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Explainer: The United Nations and religious liberty

What just happened?

This week, the ERLC was at the United Nations in Geneva advocating for religious freedom and participating in the release of a major report issued by the UN on the state of religious freedom around the world. This year’s report focused on the relationship between freedom of religion and freedom of expression and criticized the existence of blasphemy laws, which often limit freedom of expression in the name of freedom of religion but in fact limit both. ERLC Executive VP Phillip Bethancourt and VP for Public Policy Travis Wussow also met with several countries and like-minded organizations to raise specific issues of persecution in China, North Korea, and other countries and to advocate for broad acceptance of freedom of religion as a fundamental human right.

What is the role of the United Nations?

The United Nations (UN) was created in 1945 with the central mission of maintain international peace and security and creating the conditions to allow peace to hold and flourish. A key part of that mission includes the promotion and protection of human rights, including the right to religious freedom.

What is the UN’s official position on religious freedom?

The primary position of the UN as regards to religious freedom is outlined in the Universal Declaration of Human Rights (UDHR). In 1948 the UN issued the UDHR, a landmark document in the history of human rights, as a “common standard of achievement for all peoples and all nations.” Included within the UDHR are three provisions that directly address freedom of religion:

Article 2:Everyone is entitled to all the rights and freedoms set forth in this Declaration, without distinction of any kind, such as . . . religion . . . “

Article 16: “Men and women of full age, without any limitation due to race, nationality or religion, have the right to marry and to found a family.”

Article 18: “Everyone has the right to freedom of thought, conscience and religion; this right includes freedom to change his religion or belief, and freedom, either alone or in community with others and in public or private, to manifest his religion or belief in teaching, practice, worship and observance.”

In 1982 the United Nations General Assembly also passed the Declaration on the Elimination of All Forms of Intolerance and of Discrimination Based on Religion or Belief. Included in this declaration were several provisions about the “right to freedom of thought, conscience, religion or belief shall include.”

Some of the listed freedoms include the right to “worship or assemble in connexion with a religion or belief, and to establish and maintain places for these purposes,” to “make, acquire and use to an adequate extent the necessary articles and materials related to the rites or customs of a religion or belief,” to “teach a religion or belief in places suitable for these purposes,” and to “train, appoint, elect or designate by succession appropriate leaders called for by the requirements and standards of any religion or belief.”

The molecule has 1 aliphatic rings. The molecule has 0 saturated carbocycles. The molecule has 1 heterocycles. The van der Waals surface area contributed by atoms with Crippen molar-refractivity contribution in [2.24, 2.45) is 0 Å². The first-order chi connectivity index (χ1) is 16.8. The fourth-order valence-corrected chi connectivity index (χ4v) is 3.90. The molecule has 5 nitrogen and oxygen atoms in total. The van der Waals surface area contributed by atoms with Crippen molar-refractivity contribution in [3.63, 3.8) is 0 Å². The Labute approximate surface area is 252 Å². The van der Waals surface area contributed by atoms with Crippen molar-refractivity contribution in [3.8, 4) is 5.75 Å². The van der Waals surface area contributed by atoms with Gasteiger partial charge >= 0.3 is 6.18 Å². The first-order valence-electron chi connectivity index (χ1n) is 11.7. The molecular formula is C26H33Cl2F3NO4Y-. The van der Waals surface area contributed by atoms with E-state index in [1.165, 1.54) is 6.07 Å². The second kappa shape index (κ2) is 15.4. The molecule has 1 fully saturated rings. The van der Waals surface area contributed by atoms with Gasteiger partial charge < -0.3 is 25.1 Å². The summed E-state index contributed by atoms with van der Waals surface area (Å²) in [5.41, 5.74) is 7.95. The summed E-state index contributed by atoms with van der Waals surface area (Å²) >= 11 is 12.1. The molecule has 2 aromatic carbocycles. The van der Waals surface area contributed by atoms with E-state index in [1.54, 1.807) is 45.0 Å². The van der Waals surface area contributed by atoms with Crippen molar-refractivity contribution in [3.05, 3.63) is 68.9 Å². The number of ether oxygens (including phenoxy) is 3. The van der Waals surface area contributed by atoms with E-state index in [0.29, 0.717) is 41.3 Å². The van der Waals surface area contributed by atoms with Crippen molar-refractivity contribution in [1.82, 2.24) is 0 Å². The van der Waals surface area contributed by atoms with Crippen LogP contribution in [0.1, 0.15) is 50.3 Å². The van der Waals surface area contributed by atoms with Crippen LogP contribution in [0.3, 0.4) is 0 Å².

Does the UN have an office, agency, or person dedicated to religious freedom?

To advance the goals of the 1981 resolution and in support the freedom of religion as a human right, the United Nations Commission on Human Rights established the "Special Rapporteur on Religion Intolerance." In 2000 the Commission on Human Rights changed the mandate title of the position to "Special Rapporteur on Freedom of Religion or Belief." (The term "rapporteur" is a French-derived word for an investigator who reports to a deliberative body.) The mandate holder is tasked with identifying “existing and emerging obstacles to the enjoyment of the right to freedom of religion or belief and present recommendations on ways and means to overcome such obstacles.”

The current mandate-holder is Ahmed Shaheed, a career diplomat who previously served as the Minister of Foreign Affairs of Maldives.

Is the UN doing an adequate job of protecting religious freedom?

Many Christian groups have claimed that the UN often fails to take necessary actions to protect religious freedom. For example, Alliance Defending Freedom recently released a 48-page white paper criticizing the UN’s failure to address global religious persecution.

According to the paper, the UN has “failed to protect Christians and other religious minorities from being persecuted at the hands of the Islamic State. At the same time, its main human rights entity, the Human Rights Council (HRC), has resolved to prevent the expression of views that are critical of other religions, limiting people’s freedom to assert their beliefs and to evaluate truth claims.”

The paper also criticizes the Human Rights Council, the body empaneled to address violations of human rights, including religious liberty. As ADF notes, member nations of the Human Rights Council are supposed to “uphold the highest standards in the promotion and protection of human rights.” Yet thirteen of the 47 current members are on the 2017 World Watch List, the top 50 countries where Christians are most persecuted.

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